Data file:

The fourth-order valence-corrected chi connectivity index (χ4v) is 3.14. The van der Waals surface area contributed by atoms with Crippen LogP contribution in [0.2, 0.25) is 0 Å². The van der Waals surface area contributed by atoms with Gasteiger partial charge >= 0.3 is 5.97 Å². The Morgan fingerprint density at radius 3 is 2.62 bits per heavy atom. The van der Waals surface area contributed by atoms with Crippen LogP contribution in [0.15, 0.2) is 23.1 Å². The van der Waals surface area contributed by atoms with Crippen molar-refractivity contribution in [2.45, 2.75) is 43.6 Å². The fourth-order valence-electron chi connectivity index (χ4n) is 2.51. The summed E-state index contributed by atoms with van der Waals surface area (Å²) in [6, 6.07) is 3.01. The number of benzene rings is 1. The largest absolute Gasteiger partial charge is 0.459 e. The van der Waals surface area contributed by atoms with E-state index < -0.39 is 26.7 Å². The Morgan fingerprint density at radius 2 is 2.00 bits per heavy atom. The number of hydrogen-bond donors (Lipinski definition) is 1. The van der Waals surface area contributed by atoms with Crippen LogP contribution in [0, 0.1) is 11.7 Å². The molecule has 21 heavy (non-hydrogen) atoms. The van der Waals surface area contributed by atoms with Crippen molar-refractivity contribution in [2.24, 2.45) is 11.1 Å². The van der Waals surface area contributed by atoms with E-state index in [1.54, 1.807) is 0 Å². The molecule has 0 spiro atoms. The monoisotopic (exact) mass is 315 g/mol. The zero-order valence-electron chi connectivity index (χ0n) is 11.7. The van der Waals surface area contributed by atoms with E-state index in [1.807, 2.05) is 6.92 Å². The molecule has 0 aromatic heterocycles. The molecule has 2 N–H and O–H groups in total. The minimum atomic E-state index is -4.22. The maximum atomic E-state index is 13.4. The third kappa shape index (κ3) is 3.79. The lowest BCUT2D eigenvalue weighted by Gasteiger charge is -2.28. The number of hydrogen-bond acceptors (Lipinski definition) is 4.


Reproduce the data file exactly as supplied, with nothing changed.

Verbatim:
The fourth-order valence-corrected chi connectivity index (χ4v) is 3.14. The van der Waals surface area contributed by atoms with Crippen LogP contribution in [0.2, 0.25) is 0 Å². The van der Waals surface area contributed by atoms with Gasteiger partial charge >= 0.3 is 5.97 Å². The Morgan fingerprint density at radius 3 is 2.62 bits per heavy atom. The van der Waals surface area contributed by atoms with Crippen LogP contribution in [0.15, 0.2) is 23.1 Å². The van der Waals surface area contributed by atoms with Crippen molar-refractivity contribution in [2.45, 2.75) is 43.6 Å². The fourth-order valence-electron chi connectivity index (χ4n) is 2.51. The summed E-state index contributed by atoms with van der Waals surface area (Å²) in [6, 6.07) is 3.01. The number of benzene rings is 1. The largest absolute Gasteiger partial charge is 0.459 e. The van der Waals surface area contributed by atoms with E-state index < -0.39 is 26.7 Å². The Morgan fingerprint density at radius 2 is 2.00 bits per heavy atom. The number of hydrogen-bond donors (Lipinski definition) is 1. The van der Waals surface area contributed by atoms with Crippen LogP contribution in [0, 0.1) is 11.7 Å². The molecule has 21 heavy (non-hydrogen) atoms. The van der Waals surface area contributed by atoms with Crippen molar-refractivity contribution in [2.24, 2.45) is 11.1 Å². The van der Waals surface area contributed by atoms with E-state index in [1.54, 1.807) is 0 Å². The molecule has 0 spiro atoms. The monoisotopic (exact) mass is 315 g/mol. The zero-order valence-electron chi connectivity index (χ0n) is 11.7. The van der Waals surface area contributed by atoms with E-state index in [1.807, 2.05) is 6.92 Å². The molecule has 0 aromatic heterocycles. The molecule has 2 N–H and O–H groups in total. The minimum atomic E-state index is -4.22. The maximum atomic E-state index is 13.4. The third kappa shape index (κ3) is 3.79. The lowest BCUT2D eigenvalue weighted by Gasteiger charge is -2.28. The number of hydrogen-bond acceptors (Lipinski definition) is 4.